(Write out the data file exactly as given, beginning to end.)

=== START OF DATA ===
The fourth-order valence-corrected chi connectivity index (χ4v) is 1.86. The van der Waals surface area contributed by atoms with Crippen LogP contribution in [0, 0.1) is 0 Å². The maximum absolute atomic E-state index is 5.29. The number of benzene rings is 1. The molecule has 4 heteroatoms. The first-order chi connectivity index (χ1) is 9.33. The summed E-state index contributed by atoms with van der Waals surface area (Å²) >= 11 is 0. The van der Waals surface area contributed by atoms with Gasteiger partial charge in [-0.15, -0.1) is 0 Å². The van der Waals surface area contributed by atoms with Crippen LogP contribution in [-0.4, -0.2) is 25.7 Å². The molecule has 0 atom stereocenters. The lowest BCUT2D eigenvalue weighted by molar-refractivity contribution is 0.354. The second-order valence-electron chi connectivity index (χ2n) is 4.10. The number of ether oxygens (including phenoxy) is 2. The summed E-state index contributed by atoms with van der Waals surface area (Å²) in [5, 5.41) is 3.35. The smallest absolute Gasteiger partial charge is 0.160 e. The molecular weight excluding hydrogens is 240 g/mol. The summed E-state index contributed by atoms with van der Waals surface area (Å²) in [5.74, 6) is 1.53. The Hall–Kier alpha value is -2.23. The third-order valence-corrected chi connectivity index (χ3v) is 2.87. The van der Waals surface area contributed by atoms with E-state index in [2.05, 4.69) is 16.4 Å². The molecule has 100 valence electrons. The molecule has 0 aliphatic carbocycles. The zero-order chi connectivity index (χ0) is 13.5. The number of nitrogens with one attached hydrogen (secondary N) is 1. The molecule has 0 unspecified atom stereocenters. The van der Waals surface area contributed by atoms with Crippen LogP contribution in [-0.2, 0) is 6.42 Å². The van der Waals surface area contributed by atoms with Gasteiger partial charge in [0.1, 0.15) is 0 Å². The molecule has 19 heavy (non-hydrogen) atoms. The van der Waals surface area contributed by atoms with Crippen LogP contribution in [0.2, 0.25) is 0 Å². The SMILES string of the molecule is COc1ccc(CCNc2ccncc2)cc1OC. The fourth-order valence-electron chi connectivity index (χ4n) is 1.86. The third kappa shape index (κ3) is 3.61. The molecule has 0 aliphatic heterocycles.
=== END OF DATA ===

The fourth-order valence-corrected chi connectivity index (χ4v) is 1.86. The van der Waals surface area contributed by atoms with Crippen LogP contribution in [0, 0.1) is 0 Å². The maximum absolute atomic E-state index is 5.29. The number of benzene rings is 1. The molecule has 4 heteroatoms. The first-order chi connectivity index (χ1) is 9.33. The summed E-state index contributed by atoms with van der Waals surface area (Å²) >= 11 is 0. The van der Waals surface area contributed by atoms with Gasteiger partial charge in [-0.15, -0.1) is 0 Å². The van der Waals surface area contributed by atoms with Crippen LogP contribution in [-0.4, -0.2) is 25.7 Å². The molecule has 0 atom stereocenters. The lowest BCUT2D eigenvalue weighted by molar-refractivity contribution is 0.354. The second-order valence-electron chi connectivity index (χ2n) is 4.10. The number of ether oxygens (including phenoxy) is 2. The summed E-state index contributed by atoms with van der Waals surface area (Å²) in [5, 5.41) is 3.35. The smallest absolute Gasteiger partial charge is 0.160 e. The molecular weight excluding hydrogens is 240 g/mol. The summed E-state index contributed by atoms with van der Waals surface area (Å²) in [5.74, 6) is 1.53. The Hall–Kier alpha value is -2.23. The third-order valence-corrected chi connectivity index (χ3v) is 2.87. The van der Waals surface area contributed by atoms with E-state index in [2.05, 4.69) is 16.4 Å². The molecule has 100 valence electrons. The molecule has 0 aliphatic carbocycles. The zero-order chi connectivity index (χ0) is 13.5. The number of nitrogens with one attached hydrogen (secondary N) is 1. The molecule has 0 unspecified atom stereocenters. The van der Waals surface area contributed by atoms with Crippen LogP contribution in [-0.2, 0) is 6.42 Å². The van der Waals surface area contributed by atoms with Gasteiger partial charge in [0.1, 0.15) is 0 Å². The molecule has 19 heavy (non-hydrogen) atoms. The van der Waals surface area contributed by atoms with Crippen LogP contribution in [0.2, 0.25) is 0 Å². The SMILES string of the molecule is COc1ccc(CCNc2ccncc2)cc1OC. The fourth-order valence-electron chi connectivity index (χ4n) is 1.86. The third kappa shape index (κ3) is 3.61. The molecule has 0 aliphatic heterocycles.